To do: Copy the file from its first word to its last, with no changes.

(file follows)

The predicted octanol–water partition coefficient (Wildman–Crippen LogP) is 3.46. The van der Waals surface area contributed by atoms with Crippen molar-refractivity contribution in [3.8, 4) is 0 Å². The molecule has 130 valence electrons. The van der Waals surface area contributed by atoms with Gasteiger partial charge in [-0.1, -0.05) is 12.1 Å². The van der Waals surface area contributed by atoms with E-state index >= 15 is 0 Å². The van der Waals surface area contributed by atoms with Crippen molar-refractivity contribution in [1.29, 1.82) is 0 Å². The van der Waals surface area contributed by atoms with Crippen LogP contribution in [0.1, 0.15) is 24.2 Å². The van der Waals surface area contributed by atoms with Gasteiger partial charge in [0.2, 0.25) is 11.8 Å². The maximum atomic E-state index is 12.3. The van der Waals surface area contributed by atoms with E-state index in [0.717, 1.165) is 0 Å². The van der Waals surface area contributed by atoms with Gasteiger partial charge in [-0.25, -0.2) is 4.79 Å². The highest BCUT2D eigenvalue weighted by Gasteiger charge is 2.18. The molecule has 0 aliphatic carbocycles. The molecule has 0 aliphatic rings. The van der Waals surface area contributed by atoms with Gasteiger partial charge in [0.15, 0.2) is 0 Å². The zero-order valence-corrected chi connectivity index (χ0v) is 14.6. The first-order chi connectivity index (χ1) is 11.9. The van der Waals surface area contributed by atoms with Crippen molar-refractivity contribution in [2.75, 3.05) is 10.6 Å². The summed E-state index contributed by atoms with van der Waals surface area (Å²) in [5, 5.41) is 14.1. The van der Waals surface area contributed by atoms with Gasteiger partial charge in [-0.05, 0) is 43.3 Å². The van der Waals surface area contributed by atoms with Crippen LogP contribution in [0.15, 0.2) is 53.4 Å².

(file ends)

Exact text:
The predicted octanol–water partition coefficient (Wildman–Crippen LogP) is 3.46. The van der Waals surface area contributed by atoms with Crippen molar-refractivity contribution in [3.8, 4) is 0 Å². The molecule has 130 valence electrons. The van der Waals surface area contributed by atoms with Gasteiger partial charge in [-0.1, -0.05) is 12.1 Å². The van der Waals surface area contributed by atoms with E-state index >= 15 is 0 Å². The van der Waals surface area contributed by atoms with Crippen molar-refractivity contribution in [1.29, 1.82) is 0 Å². The van der Waals surface area contributed by atoms with Crippen LogP contribution in [0.1, 0.15) is 24.2 Å². The van der Waals surface area contributed by atoms with Gasteiger partial charge in [0.2, 0.25) is 11.8 Å². The maximum atomic E-state index is 12.3. The van der Waals surface area contributed by atoms with E-state index in [0.717, 1.165) is 0 Å². The van der Waals surface area contributed by atoms with Gasteiger partial charge in [-0.25, -0.2) is 4.79 Å². The highest BCUT2D eigenvalue weighted by Gasteiger charge is 2.18. The molecule has 0 aliphatic carbocycles. The molecule has 0 aliphatic rings. The van der Waals surface area contributed by atoms with Gasteiger partial charge in [0.15, 0.2) is 0 Å². The zero-order valence-corrected chi connectivity index (χ0v) is 14.6. The first-order chi connectivity index (χ1) is 11.9. The van der Waals surface area contributed by atoms with Crippen molar-refractivity contribution in [2.75, 3.05) is 10.6 Å². The summed E-state index contributed by atoms with van der Waals surface area (Å²) in [5, 5.41) is 14.1. The van der Waals surface area contributed by atoms with Gasteiger partial charge in [-0.05, 0) is 43.3 Å². The van der Waals surface area contributed by atoms with Crippen LogP contribution in [0.15, 0.2) is 53.4 Å².